The actress Margaret Somerville made her debut at the Theatre Royal, Drury Lane playing the female lead in Charles Robert Maturin's play Bertram opposite none other than Edmund Kean.
Young Margaret, at the age of 10, began performing in private theatricals, taking on the role of Marcia in Joseph Addison's Cato in a performance of juveniles. Apparently, she grew into an impressive actress, and in 1815 Douglas Kinnaird, a member of the sub-committee running Drury Lane, managed to get her into rehearsal at the theatre in the starring role of Belvidera in Thomas Otway's Venice Preserved.
Alas, poor Margaret Somerville was dismissed from those rehearsals, being informed she was simply not up to the role. Undeterred, she appealed to John Kemble, then manager of the rival patent theatre at Covent Garden, but he declined to help her. She then returned to Kinnaird and performed some passages from Venice Preserved in an attempt to win a second chance. It so happened that Lord Byron, who was also on the sub-committee, was present, and he and Kinnaird both agreed that the young woman should make her debut immediately.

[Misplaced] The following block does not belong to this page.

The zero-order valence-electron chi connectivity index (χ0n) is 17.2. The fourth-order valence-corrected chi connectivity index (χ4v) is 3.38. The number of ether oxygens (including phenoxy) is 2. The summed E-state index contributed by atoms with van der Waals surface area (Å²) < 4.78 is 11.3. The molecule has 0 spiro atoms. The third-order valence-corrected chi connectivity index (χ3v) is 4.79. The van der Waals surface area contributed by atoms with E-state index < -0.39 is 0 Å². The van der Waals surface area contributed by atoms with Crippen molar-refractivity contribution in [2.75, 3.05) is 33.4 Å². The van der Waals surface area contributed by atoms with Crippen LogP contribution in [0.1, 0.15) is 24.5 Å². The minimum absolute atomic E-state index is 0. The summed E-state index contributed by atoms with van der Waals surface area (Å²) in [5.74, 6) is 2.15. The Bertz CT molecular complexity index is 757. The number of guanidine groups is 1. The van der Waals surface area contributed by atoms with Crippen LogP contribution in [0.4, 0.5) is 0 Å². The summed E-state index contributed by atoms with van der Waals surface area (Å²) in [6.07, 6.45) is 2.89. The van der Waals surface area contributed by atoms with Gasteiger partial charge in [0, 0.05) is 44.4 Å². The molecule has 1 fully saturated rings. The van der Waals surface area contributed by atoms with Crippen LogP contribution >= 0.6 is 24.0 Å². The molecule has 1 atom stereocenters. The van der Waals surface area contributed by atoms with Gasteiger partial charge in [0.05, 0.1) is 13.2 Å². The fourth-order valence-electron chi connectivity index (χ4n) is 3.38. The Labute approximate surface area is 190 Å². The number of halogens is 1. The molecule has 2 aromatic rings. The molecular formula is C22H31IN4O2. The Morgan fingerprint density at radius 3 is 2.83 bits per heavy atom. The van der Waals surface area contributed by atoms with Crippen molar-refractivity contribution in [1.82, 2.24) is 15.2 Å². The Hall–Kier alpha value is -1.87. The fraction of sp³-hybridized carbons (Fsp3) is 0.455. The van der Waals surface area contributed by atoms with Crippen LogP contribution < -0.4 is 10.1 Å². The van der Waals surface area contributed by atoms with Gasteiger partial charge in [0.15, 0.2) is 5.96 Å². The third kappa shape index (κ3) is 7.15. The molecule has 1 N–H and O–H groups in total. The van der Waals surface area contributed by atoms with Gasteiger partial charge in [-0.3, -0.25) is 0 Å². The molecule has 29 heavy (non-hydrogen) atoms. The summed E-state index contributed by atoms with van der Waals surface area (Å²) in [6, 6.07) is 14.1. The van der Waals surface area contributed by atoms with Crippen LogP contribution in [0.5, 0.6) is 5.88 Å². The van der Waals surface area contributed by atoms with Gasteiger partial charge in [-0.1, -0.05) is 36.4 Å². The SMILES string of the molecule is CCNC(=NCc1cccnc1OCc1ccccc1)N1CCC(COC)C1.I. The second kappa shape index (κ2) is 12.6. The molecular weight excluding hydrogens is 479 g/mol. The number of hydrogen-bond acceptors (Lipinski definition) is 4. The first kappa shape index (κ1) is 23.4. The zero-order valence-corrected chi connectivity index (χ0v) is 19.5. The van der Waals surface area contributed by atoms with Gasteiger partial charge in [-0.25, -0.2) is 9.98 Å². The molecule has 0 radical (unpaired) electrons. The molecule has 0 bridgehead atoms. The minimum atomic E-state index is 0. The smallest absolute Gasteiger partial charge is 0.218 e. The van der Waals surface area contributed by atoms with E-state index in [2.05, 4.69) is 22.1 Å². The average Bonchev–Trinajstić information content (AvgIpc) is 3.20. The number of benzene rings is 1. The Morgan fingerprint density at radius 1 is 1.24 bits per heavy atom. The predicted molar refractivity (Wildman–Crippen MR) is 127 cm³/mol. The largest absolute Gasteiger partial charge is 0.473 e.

Bertram opened on May 9, 1816, with Somerville in the role of Imogine. The show was a success, and the actress was offered a three-year contract on "very advantageous terms" according to The Biography of the British Stage. In 1817, she obtained permission to perform in Bath for a engagement of ten weeks, lasting into the new year. It was there that she played the role of Bianca in H.H. Milman's tragedy Fazio. In 1818, she left Drury Lane and defected to Covent Garden, where she played Bianca again. That role had already been made famous in London by Eliza O'Neill, who subsequently appeared with Somerville in Jane Shore by Nicholas Rowe.
Somerville was frustrated with a lack of choice parts for her in London, though, and she left Covent Garden to tour the provinces. It was while performing in Birmingham that she met Alfred Bunn, whom she married in 1819. Bunn became part of the inner circle of Robert William Elliston who then took over Drury Lane, allowing Margaret, now Mrs. Bunn, to appear in London as Bianca again, as well as Hermione in William Shakespeare's The Winter's Tale and Cornelia in Sheridan Knowles's Caius Gracchus.
Perhaps Margaret Bunn's most famous role, however, was Queen Elizabeth in an adaptation of the Walter Scott novel Kenilworth. According to The Biography of the British Stage, she was applauded "to the very echo" in the role.
According to a local newspaper in south-central Minnesota, the Bunns' second daughter Helen immigrated to the United States, and Margaret, then widowed, joined her. She died in 1882 and is buried in Blue Earth, MN.